The Power Of Reading: Age-Appropriate Tips For Teaching Young Children To Love Reading
By Rosemary Burton, Ph.D.
Reading to your child every day is the best single way to insure that he or she develops a lifelong love for reading. The key is to introduce your child to books that are developmentally appropriate, and to share your love of reading through daily reading together. This creates a lasting bond and a time you will both cherish.
Here are some tips for getting started:
1. Read to Your Baby – The love of books can begin in the first year of life. Babies love to sit on the lap of someone they love and look together with them at pictures in a book. At first, they are simply content to hear the sound of their loved one’s voice telling them about what they see. The baby responds with smiles, a gaze at the adult, and then a reach for the book. The best books for babies are made of cloth or vinyl and include large realistic photographs of familiar objects, animals, or people. As babies get old enough to imitate their favorite adult, they will attempt to turn the pages, sometimes forward and sometimes back. This is ok. The baby is learning how books work. The adult should point at pictures and name them. The baby will eventually point too, make a sound that may or may not resemble the name for the picture, and then look at the adult for reassurance. This back and forth interaction about the content of the book is the beginning of understanding that the picture symbols on the page can stand for objects in real life.
2. Take Time with Your Toddler – As your child moves into the toddler years, that special book time becomes even more important. Looking at a book together means that the child has uninterrupted one-on-one time with their special person. This makes book reading an emotionally satisfying experience. Good books at this age are best made of cardboard to withstand wear and tear. They have simple pictures and often have a simple repeating story line and this story line often rhymes. The Eric Carle books are great favorites at this age. “Brown Bear, Brown Bear. What do you see? I see a Red Bird looking at me.” The two-year-old will ask for their favorite book to be read over and over again. This is ok. The child is learning that the story is forever recorded on the printed pages of the book and does not change. The child also begins to remember how the story goes and what comes next. He may turn the pages himself, saying the words before you do. The child is learning what reading is about and that it is enjoyable.
3. Get Preschoolers Primed with Children’s Classics – Preschool children are ready for picture books. They are not too old to sit on the lap of an adult but may also choose to sit on a chair or bed next to the adult. Preschool years are the years of the bedtime story. These are memorable times when children listen to a satisfying story with intriguing pictures that an adult reads right before bed. The best books have simple stories about a main character with a problem that needs to be resolved. There is a rise to a climax and the end is satisfying. Good story endings tell the child right before going to sleep that all is right with the world. The best stories can be reread upon request from the child. Often the best stories are Caldecott medal winners and honorees. These are award-winning books that stand the test of time.
4. Keep On Reading Once They Start School – When children enter school, the habit of reading together should not disappear. Children who have begun life reading every day never get tired of sharing a book with their favorite person. Choose longer books and talk about the book at length with the child. Why do you think the character did that? What would you have done? It is also possible to read next to a child, both of you reading your own book. This quiet reading time under a reading lamp snuggled on a couch together can even take the place of television for part of the evening. It creates memories of pleasant times together that the child will repeat many times over his life, eventually doing the same thing with his own child.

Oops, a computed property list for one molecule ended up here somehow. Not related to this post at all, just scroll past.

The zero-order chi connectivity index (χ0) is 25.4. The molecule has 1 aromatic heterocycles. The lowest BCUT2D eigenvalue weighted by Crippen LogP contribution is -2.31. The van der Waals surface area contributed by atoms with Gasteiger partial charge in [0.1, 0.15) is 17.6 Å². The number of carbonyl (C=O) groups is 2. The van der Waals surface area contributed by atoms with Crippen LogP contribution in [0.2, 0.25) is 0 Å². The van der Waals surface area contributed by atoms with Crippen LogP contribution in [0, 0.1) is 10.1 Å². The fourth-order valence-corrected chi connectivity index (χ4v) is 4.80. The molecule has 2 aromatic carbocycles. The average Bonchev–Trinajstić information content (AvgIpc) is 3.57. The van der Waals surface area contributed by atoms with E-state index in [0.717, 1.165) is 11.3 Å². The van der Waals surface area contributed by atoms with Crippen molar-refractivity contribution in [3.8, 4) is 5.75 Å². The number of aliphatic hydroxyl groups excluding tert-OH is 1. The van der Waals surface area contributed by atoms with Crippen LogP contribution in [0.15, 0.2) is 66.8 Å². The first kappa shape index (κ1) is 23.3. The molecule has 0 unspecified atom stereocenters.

Reading together with your child at any age is a powerful experience for both of you. In the busyness of modern day life, taking a few moments out of the day to have a dedicated story time with a child has many positive effects. It builds a love of reading in your child. It relaxes both of you. And it creates wonderful memories that will last a lifetime.
Because Minnieland Academy is aware of the importance of pleasant reading experiences in a child’s life, the company is hosting the annual 1-2-3-Read training event for teachers of young children. Minnieland is donating space at its corporate office so that the Infant Toddler Network, through a grant from the federal government, can train teachers in the community to develop a love of reading in young children while they are in child care settings. On two Saturdays in September, teachers from Minnieland and from other schools throughout the area spend a total of 12 hours learning techniques for involving children and their families in reading experiences. Later this year, all Minnieland schools will participate in Read for the Record, a national day of reading to young children. The management and staff of Minnieland programs are passionate about providing reading opportunities for all children, both in Minnieland schools and in the community outside of its doors.
Rosemary Burton, Ph.D., has over 30 years of experience developing training, curriculum and standards in early childhood education. Dr. Burton is Vice President of Accreditation and Industry Relations for Minnieland Academy, which provides quality education and childcare at 60 locations in Northern Virginia. Learn more at Minnieland.com.